Media companies are using artificial intelligence to study audience reactions closely, allowing producers to tailor their content faster and more meticulously than ever.
Disney is one of the most prominent companies that’s using big data to perfect their content.
The Disney Research team is now studying audience reactions with a system that tracks facial landmarks, such as smiling and laughter. The system independently organizes millions of points of data, helping Disney determine whether a moment — or a movie — is getting the right reactions.
Studios have used audience reaction as a gauge for decades, but Disney’s new system is allowing them to collect and analyze more points of data than ever before. From 150 movie screenings, Disney collected 16 million points of data from 3,179 people, analyzing more data than a human would manually be able to go through.
This capability allows Disney, and potentially other studios, to alter its content based on audience reaction and keep viewers interested.
Artificial intelligence is clearly changing how media companies create content, and Snap, parent company of Snapchat, is capitalizing on this.
Technology now allows companies to track your reactions and react to them in real-time, and Snapchat has been measuring how long viewers stick with videos and channels.
Snapchat uses a tap interface that allows researchers to see the exact moment when users tap out of a video or swipe out of a channel. This gives Snapchat the ability to analyze its content and study what’s working — or what’s not working — in depth. If five seconds of a certain video are consistently being skipped, Snapchat can cut them out, making the viewer’s experience more seamless.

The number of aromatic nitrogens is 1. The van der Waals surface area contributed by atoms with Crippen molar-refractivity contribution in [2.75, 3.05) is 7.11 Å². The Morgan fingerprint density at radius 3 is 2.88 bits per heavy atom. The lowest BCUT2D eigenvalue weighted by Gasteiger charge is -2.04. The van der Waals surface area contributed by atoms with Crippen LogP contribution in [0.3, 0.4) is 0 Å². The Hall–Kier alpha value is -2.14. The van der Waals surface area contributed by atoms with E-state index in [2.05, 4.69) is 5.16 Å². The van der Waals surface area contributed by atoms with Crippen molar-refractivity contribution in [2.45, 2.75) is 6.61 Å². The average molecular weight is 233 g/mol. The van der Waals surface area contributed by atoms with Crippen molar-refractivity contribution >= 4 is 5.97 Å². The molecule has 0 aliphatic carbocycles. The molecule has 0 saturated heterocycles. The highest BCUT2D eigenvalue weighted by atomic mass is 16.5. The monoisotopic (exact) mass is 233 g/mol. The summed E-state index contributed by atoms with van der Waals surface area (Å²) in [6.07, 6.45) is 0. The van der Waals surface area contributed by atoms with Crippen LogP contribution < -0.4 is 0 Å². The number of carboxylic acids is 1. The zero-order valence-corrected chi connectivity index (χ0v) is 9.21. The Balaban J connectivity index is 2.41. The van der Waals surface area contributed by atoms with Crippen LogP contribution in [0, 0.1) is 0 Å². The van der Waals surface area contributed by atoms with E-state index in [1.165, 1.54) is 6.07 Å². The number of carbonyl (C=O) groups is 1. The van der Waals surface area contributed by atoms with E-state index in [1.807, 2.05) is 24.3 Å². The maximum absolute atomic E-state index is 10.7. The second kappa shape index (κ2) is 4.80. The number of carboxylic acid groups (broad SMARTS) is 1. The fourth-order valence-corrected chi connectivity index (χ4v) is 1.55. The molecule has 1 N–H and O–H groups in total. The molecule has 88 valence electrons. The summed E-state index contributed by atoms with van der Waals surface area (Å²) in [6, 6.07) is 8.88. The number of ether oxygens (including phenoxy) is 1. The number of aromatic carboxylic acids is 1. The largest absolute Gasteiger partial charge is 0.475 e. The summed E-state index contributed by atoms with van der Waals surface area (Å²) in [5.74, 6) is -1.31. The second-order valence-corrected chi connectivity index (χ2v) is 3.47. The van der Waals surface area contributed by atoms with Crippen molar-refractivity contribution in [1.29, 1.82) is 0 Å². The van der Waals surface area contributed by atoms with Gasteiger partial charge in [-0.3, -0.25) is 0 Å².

Tracking vs. surveying
Companies are moving toward tracking reactions, rather than asking for feedback, because reactions provide them with more data than ever before. The audience isn’t disrupted as software tracks their reactions, and none of the viewers have to agree to take a survey, making data collection simple and painless.
Reactions can also be more authentic, since viewers aren’t thinking about how their feedback will be received. Laughs and smiles in a dark theater aren’t performative, they just happen, and when Disney Research tracks them, it allows Disney to pinpoint the moments that naturally work. Surveys can be skewed, and their results can be unreliable, but collecting data through reactions could make the results more consistent and objective.
As technology progresses, new methods of data collection will alter how media companies interact with their viewers.
Conventional media has already been turned on its head by the digital age, with people jumping from radio to TV to the internet, and researchers are just trying to keep up. It’s interesting to see how companies approach and embrace new technologies, and tracking reactions is an intriguing way to target new audiences.
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